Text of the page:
Column: New tax laws may kill the beach house dream

From Reuters - January 3, 2018

CHICAGO (Reuters) - Dreaming of a beach house? You might want to think twice about that, given tax changes that just kicked in will make owning a vacation home more costly and may tank the resale value of the second-home market.

Prices could drop about 10 percent in some markets, said Zillow ( economist Aaron Terrazas, with pricey coastal areas the most vulnerable.This will not be good news for owners in popular areas who have already been waiting a decade for prices to recover the value lost during the housing crash and recession.

After the 2006 housing peak, prices dropped more than 50 percent in many popular vacation areas, and remain far off those highs. Zillow data indicates homes in Fort Myers, Florida remain 24 percent below the pre-crash peak, and Ocean City, New Jersey is still down 19 percent despite the draw of beach communities.Overall, purchases have been declining for three years.

Researchers from Gallup Inc to the Urban Institute have traced slower home buying to multiple factorsfrom difficulty getting mortgages to the uncertainty that an expensive investment would appreciate enough to make a purchase worthwhile.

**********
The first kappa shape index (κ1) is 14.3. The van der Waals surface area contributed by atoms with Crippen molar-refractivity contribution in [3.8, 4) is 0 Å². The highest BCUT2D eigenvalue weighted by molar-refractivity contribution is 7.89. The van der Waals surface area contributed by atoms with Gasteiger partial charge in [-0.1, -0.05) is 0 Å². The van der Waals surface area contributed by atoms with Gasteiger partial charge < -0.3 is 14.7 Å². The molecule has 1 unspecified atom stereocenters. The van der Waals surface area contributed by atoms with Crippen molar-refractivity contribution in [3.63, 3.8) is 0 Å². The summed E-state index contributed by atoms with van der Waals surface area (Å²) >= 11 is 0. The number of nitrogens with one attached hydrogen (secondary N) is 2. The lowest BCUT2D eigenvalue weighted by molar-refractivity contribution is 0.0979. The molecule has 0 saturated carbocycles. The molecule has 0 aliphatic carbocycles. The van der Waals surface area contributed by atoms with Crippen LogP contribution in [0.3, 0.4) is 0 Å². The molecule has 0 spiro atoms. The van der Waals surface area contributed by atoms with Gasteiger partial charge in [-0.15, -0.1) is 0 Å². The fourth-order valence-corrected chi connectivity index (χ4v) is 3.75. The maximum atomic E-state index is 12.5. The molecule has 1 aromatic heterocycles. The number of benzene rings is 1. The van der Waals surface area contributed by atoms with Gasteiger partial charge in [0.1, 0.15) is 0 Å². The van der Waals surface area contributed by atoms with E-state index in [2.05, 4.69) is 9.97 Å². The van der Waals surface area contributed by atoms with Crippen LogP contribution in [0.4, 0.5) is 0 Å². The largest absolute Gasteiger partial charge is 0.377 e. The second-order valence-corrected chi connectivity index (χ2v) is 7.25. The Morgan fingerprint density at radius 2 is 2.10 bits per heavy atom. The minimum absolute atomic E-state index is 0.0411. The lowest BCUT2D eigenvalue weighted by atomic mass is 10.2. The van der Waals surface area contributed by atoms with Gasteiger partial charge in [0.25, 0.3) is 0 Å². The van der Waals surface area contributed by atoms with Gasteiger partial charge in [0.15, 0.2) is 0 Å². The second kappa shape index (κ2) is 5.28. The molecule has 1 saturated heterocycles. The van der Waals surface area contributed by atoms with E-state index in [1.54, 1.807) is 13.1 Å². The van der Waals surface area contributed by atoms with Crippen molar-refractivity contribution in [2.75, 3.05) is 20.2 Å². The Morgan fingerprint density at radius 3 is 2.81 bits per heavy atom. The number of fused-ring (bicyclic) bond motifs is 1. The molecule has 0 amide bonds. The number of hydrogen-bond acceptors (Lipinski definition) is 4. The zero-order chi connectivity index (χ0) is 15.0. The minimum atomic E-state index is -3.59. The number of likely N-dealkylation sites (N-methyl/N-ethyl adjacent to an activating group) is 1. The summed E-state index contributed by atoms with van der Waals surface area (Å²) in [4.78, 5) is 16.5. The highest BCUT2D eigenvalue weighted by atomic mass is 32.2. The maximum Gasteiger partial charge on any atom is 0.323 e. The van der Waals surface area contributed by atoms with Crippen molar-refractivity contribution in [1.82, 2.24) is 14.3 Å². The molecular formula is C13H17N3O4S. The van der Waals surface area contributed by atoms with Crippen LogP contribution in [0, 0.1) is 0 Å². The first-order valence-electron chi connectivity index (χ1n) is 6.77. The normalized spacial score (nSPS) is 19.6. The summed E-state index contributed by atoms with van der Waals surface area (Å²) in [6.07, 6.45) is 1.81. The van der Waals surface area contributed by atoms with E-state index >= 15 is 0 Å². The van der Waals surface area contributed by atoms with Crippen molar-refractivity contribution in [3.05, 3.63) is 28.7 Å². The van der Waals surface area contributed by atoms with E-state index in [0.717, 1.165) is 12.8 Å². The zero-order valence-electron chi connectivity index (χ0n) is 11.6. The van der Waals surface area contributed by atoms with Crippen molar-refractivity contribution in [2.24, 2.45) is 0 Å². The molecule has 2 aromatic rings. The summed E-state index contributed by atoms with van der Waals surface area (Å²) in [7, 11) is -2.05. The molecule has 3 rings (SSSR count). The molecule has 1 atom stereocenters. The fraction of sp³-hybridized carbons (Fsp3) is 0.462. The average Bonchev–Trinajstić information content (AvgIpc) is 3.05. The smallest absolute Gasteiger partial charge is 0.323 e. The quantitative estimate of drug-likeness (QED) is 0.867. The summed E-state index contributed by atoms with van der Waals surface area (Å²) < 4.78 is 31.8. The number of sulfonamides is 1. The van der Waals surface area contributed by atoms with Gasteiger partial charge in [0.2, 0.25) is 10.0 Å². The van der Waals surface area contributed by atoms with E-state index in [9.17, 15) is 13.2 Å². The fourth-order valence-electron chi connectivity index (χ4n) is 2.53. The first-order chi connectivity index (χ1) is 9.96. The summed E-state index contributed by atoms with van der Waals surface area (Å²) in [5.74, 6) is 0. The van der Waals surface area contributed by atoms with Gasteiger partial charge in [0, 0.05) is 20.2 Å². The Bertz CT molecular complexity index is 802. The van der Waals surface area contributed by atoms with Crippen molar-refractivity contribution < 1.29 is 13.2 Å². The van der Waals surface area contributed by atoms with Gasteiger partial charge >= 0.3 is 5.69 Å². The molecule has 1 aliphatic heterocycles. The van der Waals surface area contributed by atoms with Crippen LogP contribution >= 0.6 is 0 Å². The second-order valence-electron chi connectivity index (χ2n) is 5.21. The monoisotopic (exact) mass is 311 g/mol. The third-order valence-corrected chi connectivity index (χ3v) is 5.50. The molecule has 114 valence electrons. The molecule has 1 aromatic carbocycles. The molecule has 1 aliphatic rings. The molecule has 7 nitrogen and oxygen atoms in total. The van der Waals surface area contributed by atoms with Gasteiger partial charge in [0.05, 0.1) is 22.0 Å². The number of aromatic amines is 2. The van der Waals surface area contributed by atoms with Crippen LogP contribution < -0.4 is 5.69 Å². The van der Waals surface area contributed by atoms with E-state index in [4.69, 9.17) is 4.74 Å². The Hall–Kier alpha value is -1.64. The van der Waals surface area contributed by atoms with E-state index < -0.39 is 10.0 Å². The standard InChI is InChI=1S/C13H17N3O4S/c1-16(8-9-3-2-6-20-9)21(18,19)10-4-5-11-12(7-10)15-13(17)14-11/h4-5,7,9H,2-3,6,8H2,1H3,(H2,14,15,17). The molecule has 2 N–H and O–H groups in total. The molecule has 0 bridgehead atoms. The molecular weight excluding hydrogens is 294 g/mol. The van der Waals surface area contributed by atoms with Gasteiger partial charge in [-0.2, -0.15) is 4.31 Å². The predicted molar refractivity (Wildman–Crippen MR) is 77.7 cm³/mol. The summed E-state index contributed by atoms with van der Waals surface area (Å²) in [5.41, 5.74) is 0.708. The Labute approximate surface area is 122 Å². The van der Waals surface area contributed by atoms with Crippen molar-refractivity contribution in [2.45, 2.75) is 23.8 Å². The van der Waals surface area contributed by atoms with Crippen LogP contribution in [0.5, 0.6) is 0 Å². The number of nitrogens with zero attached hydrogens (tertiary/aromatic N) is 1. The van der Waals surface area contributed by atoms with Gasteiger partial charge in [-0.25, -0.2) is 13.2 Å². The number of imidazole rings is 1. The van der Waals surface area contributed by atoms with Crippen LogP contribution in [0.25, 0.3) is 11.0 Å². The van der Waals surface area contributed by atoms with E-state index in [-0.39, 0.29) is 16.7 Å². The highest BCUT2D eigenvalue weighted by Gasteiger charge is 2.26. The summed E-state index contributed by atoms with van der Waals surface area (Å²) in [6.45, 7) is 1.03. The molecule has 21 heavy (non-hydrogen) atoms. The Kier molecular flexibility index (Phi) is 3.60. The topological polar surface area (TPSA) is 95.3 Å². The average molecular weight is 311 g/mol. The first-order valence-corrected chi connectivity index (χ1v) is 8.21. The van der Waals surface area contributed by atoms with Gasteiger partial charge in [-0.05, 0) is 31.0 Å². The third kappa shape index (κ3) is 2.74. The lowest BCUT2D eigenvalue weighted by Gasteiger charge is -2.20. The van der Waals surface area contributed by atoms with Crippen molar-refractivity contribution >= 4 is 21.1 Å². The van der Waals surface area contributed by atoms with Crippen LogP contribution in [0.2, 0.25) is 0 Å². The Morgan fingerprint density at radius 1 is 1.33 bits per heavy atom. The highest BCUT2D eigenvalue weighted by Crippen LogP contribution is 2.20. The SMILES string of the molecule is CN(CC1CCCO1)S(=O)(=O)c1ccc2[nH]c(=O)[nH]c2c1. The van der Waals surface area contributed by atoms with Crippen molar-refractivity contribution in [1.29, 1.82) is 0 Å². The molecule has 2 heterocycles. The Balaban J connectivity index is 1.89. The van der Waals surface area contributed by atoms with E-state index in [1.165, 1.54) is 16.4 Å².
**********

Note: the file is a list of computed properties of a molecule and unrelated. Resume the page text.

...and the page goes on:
The new tax rules will have a big impact because many second-home buyers are middle-income households, not the super rich, and even a shift of a few thousand dollars can greatly affect affordability. The median buyers household income in 2016 was $89,900, and only 34 percent of buyers had household incomes over $100,000, according to the National Association of Realtors (NAR). Almost three-quarters used mortgage financing.

While second homeowners can still deduct the interest on new mortgages up to $750,000, experts predict that many people will no longer itemize their expenses on Schedule A. The new tax rules raise the standard deduction to $24,000 for a married couple, and this may be too high a threshold for many people to reach without being able to claim more than $10,000 in combined property and other state and local taxes.

Also, homeowners can no longer deduct interest on home equity loans. That is likely to hold back vacation home buying because many people use home equity on their main residence to purchase additional homes, said Zillows Terrazas.

When homeowners think about the long-term impact on their finances, the math becomes even trickier. People are looking at vacation homes as longer-term commitments than in the past, with the average buyer planning to own the home nine years compared with five years in 2015, NAR reported.


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